Which US president refused to recognize Thanksgiving?

Bruno Cooke November 22, 2022
Which US president refused to recognize Thanksgiving?
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Thanksgiving, one of the United States’ favorite federal holidays, is fast approaching, but there’s one high profile American who famously refused to recognize it. It was a president, too.

Thanksgiving falls on the fourth Thursday of November. People outside the States sometimes call it American Thanksgiving, so as to be able to tell it apart from the Canadian holiday of the same name.

Originally a harvest festival, Thanksgiving is now as much a prelude to the festival of consumerism that is Black Friday as it is about celebrating the bounty of the Earth.

Its current status notwithstanding, the history of Thanksgiving offers some interesting titbits. Pub quizzers, start your engines.

Happy African American girl holding ‘I’m thankful’ sign and looking at camera during Thanksgiving meal with her parents.

Which US president refused to recognize Thanksgiving, and why?

Thomas Jefferson famously refused to endorse the tradition. 

For him, supporting it meant supporting state-sponsored religion too. After all, Thanksgiving has roots in Puritan religious traditions. Early observances had to do with days of humiliation and active giving of thanks, and Jefferson was not about that.

He believed in the separation of church and state. Jefferson affirmed this in his second inaugural address in 1805, available to read in his own handwriting.

“I have therefore undertaken,” he said, “on no occasion, to prescribe the religious exercises suited to it; but have left them, as the Constitution found them, under the direction and discipline of state or church authorities acknowledged by the several religious societies.”

Why did president Jefferson’s refuse to recognize Thanksgiving?

In 1801, a Baptist group from Connecticut wrote to Jefferson. They wanted him to confirm that the state would protect their religious liberties.

In response, Jefferson wrote a draft letter explaining that, to him, declaring fasts and/or days of thanksgiving amounted to expressions of religion. He opposed them because they were “remnants of Britain’s reign over the American colonies,” according to a Library of Congress blogpost on the presidential history of Thanksgiving. He never actually sent this version of the letter, but a record of it exists.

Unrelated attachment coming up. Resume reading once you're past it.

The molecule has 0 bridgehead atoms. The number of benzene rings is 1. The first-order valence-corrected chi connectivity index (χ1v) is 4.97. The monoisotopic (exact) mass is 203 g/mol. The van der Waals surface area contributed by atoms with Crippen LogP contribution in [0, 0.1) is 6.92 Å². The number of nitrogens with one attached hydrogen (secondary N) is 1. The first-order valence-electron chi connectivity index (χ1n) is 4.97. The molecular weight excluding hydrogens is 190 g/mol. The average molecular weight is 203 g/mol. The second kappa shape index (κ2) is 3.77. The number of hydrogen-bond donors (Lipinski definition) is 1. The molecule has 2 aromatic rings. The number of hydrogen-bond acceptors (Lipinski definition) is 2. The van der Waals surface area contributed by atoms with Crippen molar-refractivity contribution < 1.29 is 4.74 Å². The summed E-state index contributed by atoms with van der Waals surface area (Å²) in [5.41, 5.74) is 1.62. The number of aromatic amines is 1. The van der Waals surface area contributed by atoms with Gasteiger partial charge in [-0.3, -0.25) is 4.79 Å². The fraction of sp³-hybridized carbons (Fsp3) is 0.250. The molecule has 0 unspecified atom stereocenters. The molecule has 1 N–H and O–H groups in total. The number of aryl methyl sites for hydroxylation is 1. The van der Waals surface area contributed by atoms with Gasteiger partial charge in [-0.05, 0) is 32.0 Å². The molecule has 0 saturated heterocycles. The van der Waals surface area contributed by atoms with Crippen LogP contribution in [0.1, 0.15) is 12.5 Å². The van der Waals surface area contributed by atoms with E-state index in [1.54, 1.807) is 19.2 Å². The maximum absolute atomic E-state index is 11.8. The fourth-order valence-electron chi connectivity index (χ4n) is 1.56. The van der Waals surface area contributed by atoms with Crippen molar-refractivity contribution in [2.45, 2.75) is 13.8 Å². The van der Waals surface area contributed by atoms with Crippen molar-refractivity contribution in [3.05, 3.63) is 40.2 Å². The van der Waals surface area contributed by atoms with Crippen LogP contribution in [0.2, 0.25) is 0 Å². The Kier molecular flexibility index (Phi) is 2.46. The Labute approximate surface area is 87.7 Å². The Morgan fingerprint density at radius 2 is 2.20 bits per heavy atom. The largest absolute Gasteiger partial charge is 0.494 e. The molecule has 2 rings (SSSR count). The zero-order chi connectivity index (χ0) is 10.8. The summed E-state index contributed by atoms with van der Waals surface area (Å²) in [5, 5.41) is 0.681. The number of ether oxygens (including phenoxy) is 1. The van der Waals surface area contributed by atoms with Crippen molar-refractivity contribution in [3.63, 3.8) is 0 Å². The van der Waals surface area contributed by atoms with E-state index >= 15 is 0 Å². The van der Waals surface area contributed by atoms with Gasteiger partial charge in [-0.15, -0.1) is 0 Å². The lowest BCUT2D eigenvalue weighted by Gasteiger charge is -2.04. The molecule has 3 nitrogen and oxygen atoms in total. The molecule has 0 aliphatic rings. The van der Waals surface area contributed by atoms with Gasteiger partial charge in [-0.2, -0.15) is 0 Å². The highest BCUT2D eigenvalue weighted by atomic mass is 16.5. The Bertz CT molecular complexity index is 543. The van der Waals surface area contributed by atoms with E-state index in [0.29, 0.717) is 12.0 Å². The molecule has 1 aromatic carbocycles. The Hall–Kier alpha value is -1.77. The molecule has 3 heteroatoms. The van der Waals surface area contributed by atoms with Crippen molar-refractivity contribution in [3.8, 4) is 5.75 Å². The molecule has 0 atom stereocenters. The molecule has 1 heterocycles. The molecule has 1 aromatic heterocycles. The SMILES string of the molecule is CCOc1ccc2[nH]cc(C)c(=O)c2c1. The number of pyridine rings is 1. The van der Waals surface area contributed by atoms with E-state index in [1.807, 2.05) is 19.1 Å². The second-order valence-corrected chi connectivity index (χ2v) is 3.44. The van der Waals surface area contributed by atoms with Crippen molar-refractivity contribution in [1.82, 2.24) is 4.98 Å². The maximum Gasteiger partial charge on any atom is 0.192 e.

He reiterated his belief in a “wall of separation between church and state.”

Having a federal holiday of thanksgiving, which is rooted in traditions of Christian puritanism, ran contrary to Thomas Jefferson’s ideology. He therefore “ignored” it, per a Nogales International newspaper article from 1939. He held that religious observances “had no place in activities of the state.”

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Did Jefferson ever declare Thanksgiving?

Ironically, yes. Thomas Jefferson declared a Thanksgiving while serving as governor of Virginia, in 1779. But, as the LoC blogpost mentioned above explains, he later said he was willing to do so as governor but not as president. 

Endorsing such a federal holiday would stand in conflict with the First Amendment, he thought. And besides, he considered days of thanksgiving to be the responsibility of individual states, not the federal government. 

“I do therefore by authority from the General Assembly issue this my proclamation, hereby appointing Thursday the 9th day of December next, a day of public and solemn thanksgiving and prayer to Almighty God,” he announced on November 20, 1779.

He officially recommended people “set apart the said day for those purposes, and to the several Ministers of religion to meet their respective societies thereon, to assist them in their prayers, edify them with their discourses, and generally to perform the sacred duties of their function, proper for the occasion.”

Was he a Christian?

Yes, although the Monticello Organisation’s text on Jefferson’s religious beliefs advises exercising “caution” when categorising them.

Thomas Jefferson was baptised and raised Anglican. Anglican ministers married him, and buried him. And he declared himself publicly to be a Christian.

Monticello says the following: he was a theist who rejected the Trinity. In other words, a Unitarian. He never formally joined that church, but once declared that he “confidently” expected his contemporary generation to “see Unitarianism become the general religion of the United States.”

“I am a Christian,” he declared in April 1803, “in the only sense in which he [Jesus] wished anyone to be.” By which he meant: “sincerely attached to his doctrines, in preference to all others; ascribing to himself every human excellence; and believing he never claimed any other.”

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Bruno is a novelist, amateur screenwriter and journalist with interests in digital media, storytelling, film and politics. He’s lived in France, China, Sri Lanka and the Philippines, but returned to the UK for a degree (and because of the pandemic) in 2020. His articles have appeared in Groundviews, Forge Press and The Friday Poem, and most are readable on Medium or onurbicycle.com.